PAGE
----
Finding Purpose in a Pandemic
Mickey Lower of Bloomington is known as “The Zoo Lady,” which is also the name of her face painting business that has been on hold temporarily since Illinois Governor Pritzker issued his “stay-at-home” order March 21.
Lower said she went from being so busy with birthday parties, festivals, even regular appearances at local businesses, typically seeing as many as 500 kids over a weekend to having nothing on the calendar.
Soon, she found herself getting what she refers to as a “case of the sad sorries,” so she decided it was time to drag out the sewing machine and use all that cloth the former Home Economics and Theater teacher hoarded over the years.
Lower began sewing masks for OSF HealthCare and anyone else in need. The extrovert converted her garage into a sewing shop to enjoy fresh air and to chat with anyone passing by. She has made 500 masks to date and she’ll keep going with demand likely ramping up as a new masking order takies effect in Illinois this week.
The new order requires that people older than two years wear a face covering or mask “when in a public place where they can’t maintain a six-foot social distance” to prevent individuals from spreading the virus when they cough, sneeze or talk. That includes visitors and patients to OSF HealthCare hospitals and medical offices as well as Mission Partners (employees) when interacting with the public. Those doing direct care will be provided medical grade masks.
Making masks has helped Lower feel she has a purpose.
“It’s selfish in that I’m getting a lot more … a lot more from this. Of course, it’s saving my life in a sense. My personality, and being down and wanting to sleep all day,” she said in describing the depression she initially felt while being forced to stay home.
Lower, who suffered a mini-stroke six months ago, emerged with an even greater appreciation for health care workers and she wants to do everything she can to keep them safe.
“With the health care workers, they really need them. It’s not like me who needs it to run into the Dollar General to get some pipe cleaners. They really need them and I appreciate what they do and you know, this is not going to end tomorrow,” she declared.
So, Lower has been cranking out masks, creating about five per hour. She uses pipe cleaners inserted into a seam to create a tight fit around the nose, and they have a felt-lined pocket inside to insert a coffee filter as an added barrier.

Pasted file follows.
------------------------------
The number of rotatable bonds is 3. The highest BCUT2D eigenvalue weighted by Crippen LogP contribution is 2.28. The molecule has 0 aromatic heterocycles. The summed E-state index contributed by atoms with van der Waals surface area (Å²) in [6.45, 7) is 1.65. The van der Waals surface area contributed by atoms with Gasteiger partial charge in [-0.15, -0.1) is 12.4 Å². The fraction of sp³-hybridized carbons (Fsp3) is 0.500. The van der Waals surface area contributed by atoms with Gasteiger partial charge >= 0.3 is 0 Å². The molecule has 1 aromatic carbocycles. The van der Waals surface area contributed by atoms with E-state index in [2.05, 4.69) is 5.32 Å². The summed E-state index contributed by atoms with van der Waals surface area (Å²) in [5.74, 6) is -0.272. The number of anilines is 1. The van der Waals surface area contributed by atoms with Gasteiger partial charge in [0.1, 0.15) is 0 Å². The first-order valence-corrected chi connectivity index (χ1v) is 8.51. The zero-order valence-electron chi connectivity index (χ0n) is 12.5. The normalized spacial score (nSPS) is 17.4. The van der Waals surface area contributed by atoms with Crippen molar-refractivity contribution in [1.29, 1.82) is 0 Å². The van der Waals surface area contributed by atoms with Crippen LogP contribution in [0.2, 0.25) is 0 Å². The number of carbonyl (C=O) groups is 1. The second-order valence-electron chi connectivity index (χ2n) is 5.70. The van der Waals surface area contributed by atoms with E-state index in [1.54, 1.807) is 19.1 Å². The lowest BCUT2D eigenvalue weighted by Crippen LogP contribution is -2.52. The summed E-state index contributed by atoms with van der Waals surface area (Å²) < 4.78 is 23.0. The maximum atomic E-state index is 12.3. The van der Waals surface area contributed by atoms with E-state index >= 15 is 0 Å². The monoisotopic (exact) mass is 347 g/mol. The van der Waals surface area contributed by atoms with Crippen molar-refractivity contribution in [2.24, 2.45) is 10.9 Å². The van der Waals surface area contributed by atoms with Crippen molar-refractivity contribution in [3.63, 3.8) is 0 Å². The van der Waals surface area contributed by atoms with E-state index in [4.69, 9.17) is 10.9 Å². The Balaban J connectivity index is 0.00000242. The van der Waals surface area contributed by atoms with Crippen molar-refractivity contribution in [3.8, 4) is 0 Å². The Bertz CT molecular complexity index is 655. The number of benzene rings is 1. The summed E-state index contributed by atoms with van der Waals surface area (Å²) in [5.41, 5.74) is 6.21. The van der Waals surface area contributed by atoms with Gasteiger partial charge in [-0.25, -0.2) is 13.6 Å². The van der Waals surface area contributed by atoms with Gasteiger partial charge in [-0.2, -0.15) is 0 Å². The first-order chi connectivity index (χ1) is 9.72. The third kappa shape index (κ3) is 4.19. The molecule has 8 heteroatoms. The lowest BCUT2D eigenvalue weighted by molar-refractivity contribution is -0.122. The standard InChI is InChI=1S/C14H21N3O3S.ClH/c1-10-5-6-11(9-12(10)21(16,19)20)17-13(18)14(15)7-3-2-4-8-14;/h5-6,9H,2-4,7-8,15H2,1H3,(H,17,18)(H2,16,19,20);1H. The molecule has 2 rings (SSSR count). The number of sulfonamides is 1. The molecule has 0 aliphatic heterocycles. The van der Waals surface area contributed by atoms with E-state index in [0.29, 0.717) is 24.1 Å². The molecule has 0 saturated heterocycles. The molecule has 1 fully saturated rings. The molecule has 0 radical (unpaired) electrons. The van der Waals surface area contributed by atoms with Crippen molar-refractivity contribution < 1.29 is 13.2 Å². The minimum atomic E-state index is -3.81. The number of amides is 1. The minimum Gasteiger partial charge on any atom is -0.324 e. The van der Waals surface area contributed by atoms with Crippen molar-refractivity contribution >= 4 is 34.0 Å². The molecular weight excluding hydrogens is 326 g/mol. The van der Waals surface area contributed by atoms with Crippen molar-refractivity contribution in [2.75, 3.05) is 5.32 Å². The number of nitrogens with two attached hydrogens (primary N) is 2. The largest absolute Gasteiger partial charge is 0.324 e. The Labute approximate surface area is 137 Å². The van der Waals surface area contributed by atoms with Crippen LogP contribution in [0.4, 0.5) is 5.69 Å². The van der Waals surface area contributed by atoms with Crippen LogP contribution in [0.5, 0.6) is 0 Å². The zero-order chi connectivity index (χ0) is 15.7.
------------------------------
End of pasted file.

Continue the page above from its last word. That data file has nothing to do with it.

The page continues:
Drawing inspiration where she can find it, Lower has been returning often to the anonymous sentiments embedded on a thrift store find that hangs in her makeshift sewing studio. She says it embodies her approach to life.
“We go this way but once oh heart of mine, so why not make the journey worthwhile … taking those who are on the journey with us, a helping hand, a word of cheer and a smile,” she reads from the banner that hangs behind her sewing machine.
Lower spent more than three decades in the classroom so she has a few tricks for entertaining kids. She has several at-home craft projects she’s been sharing with others including a fun, rock painting idea. Along with sewing masks, Lower has been painting rocks (instead of children’s faces) and she’s giving them away to spread a bit of cheer.
“I don’t have the 2-20 but I wanted to put a 2-20 (on the back) so they could kind of remember this year, so that’s fun. The way you do the dots are with Q-Tips and any kind of acrylic paint,” she suggested while showing off her creation.
Using her creative talents to help others during this pandemic has fed Lower’s soul and has made her feel needed. Behavioral Health leaders at OSF HealthCare recommend finding ways to help others if you are able because doing so can boost your mood and feel very rewarding but they also stress seeking help if you need emotional support.
OSF HealthCare has set up a page on its website that offers a variety of ways you can support frontline workers responding to COVID-19.